Delhi HC halts demolition drive at Sarai Kale Khan slum cluster

Residents cite poor socioeconomic status in petition; authorities say the slum dwellers are not eligible for rehabilitation

July 04, 2022 01:42 am | Updated 01:42 am IST - New Delhi

Delhi High Court

Delhi High Court | Photo Credit: File Photo

The Delhi High Court has ordered the Delhi Development Authority (DDA) to put on hold the demolition drive at Gyaspur Basti in Sarai Kale Khan here, which has 100 slums with over 460 residents, till further orders.

A Vacation Bench of Justice Neena Bansal Krishna noted that the documents submitted by the jhuggi (slum) dwellers showed that they are occupying the premises since 1995.

“Considering the long possession of the parties and their assertions that it is a jhuggi cluster having more than 100 jhuggis, the respondent (DDA) is directed to maintain status quo till July 11, 2022,” Justice Krishna ordered.

‘Illegal demolition’

The jhuggi dwellers contended that according to the Delhi Slum and JJ Rehabilitation and Relocation Policy 2015, the Delhi Urban Shelter Improvement Board (DUSIB) is required to conduct a survey and plan a rehabilitation programme before carrying out the demolition. “None of the procedures have been followed,” the jhuggi dwellers said, adding that the “arbitrary and illegal” demolition by the DDA would not only render them homeless but also jobless.

On June 27, the DDA had carried out an anti-encroachment drive on a stretch of the Yamuna floodplains in Sarai Kale Khan. Its officials said the exercise was carried out in pursuance of the guidelines of the National Green Tribunal.

Gyanpur Basti’s residents told the High Court that the demolition was partial and several jhuggis are still intact.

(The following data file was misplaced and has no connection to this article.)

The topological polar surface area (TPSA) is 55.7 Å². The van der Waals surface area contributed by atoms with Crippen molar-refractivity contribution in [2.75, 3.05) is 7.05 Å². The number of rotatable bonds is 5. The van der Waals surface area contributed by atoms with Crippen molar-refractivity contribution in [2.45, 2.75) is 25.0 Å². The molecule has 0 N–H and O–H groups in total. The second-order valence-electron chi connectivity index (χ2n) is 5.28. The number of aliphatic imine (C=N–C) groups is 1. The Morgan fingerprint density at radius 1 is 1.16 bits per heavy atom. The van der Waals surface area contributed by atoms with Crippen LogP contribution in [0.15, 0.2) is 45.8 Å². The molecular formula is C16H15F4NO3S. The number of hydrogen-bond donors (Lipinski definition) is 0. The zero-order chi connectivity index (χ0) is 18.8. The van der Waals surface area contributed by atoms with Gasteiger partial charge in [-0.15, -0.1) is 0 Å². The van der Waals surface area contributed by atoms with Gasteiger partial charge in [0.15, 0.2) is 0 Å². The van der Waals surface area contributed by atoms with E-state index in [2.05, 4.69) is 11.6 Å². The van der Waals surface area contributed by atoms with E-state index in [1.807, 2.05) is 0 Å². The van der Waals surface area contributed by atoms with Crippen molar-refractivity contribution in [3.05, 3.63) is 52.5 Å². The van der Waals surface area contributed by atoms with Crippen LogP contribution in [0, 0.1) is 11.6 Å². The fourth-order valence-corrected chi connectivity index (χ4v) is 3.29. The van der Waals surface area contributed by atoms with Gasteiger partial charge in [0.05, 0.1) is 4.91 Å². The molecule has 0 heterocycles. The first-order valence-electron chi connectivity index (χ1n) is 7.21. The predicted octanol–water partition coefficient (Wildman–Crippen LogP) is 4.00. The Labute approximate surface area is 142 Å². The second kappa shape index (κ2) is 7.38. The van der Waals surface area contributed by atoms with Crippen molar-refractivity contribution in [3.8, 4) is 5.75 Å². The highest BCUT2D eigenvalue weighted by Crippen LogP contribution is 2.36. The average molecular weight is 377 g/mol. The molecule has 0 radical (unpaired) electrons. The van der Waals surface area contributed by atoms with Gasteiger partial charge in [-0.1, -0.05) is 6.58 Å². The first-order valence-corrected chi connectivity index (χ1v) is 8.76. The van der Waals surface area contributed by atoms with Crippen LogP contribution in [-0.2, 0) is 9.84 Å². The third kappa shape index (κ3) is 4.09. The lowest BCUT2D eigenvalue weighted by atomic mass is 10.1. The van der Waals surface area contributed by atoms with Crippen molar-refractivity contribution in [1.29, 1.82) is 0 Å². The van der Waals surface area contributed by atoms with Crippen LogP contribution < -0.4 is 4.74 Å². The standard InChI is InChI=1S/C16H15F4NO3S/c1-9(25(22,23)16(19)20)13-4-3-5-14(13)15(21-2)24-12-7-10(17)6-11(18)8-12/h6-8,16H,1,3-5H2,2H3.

Poor socioeconomic status

The petitioners submitted that the ‘Basti’ was established about forty years ago and they have residence proofs dating to 1995. Most of the residents migrated to Delhi from Uttar Pradesh and 95% of the residents belong to Scheduled Caste, “Dhobi caste”or other backward classes, the jhuggi dwellers said.

The plea added that the inhabitants are daily wagers living below the poverty line and are primarily engaged in unskilled or semi-skilled informal labour. Even as they are vulnerable to the COVID-19 pandemic, they are now worried about the possibility of illegal eviction and demolition of their houses.

The DDA vehemently argued that what has been termed as jhuggi clusters, are instead sporadic jhuggis that have come up in the area. “They do not qualify as a Basti or cluster and therefore, the Delhi Slum and JJ Rehabilitation and Relocation Policy 2015 is not applicable,” the DDA said.

The DDA submitted that the demolition drive is being carried out pursuant to the directions of the Supreme Court and National Green Tribunal. Previously, the DDA has carried out a series of demolition drives in the Yamuna floodplains, removing several illegal structures in the process.

The DUSIB also submitted that the area in respect of which the petition has been filed does not qualify as clusters/basti and is not covered under the Delhi Urban Shelter Improvement Board Act, 2010. “The petitioners being encroachers are not entitled to any protection,” DUSIB said.

‘Check eligibility for rehabilitation’

Justice Krishna relied on various judgments of the court to note that the agencies must first determine if the dwellers are eligible for rehabilitation in terms of the extant law and policy before forced eviction.

“Forced eviction of jhuggi dwellers, unannounced, in co-ordination with the other agencies and without compliance of the requisite procedures, would be contrary to law,” Justice Krishna remarked.

The High Court further asked the DUSIB to consider providing temporary protection in a night shelter nearest to the jhuggi area to two applicants who have been rendered homeless as their jhuggis were demolished, especially because of the impending monsoon. It posted the case for further hearing on July 11.

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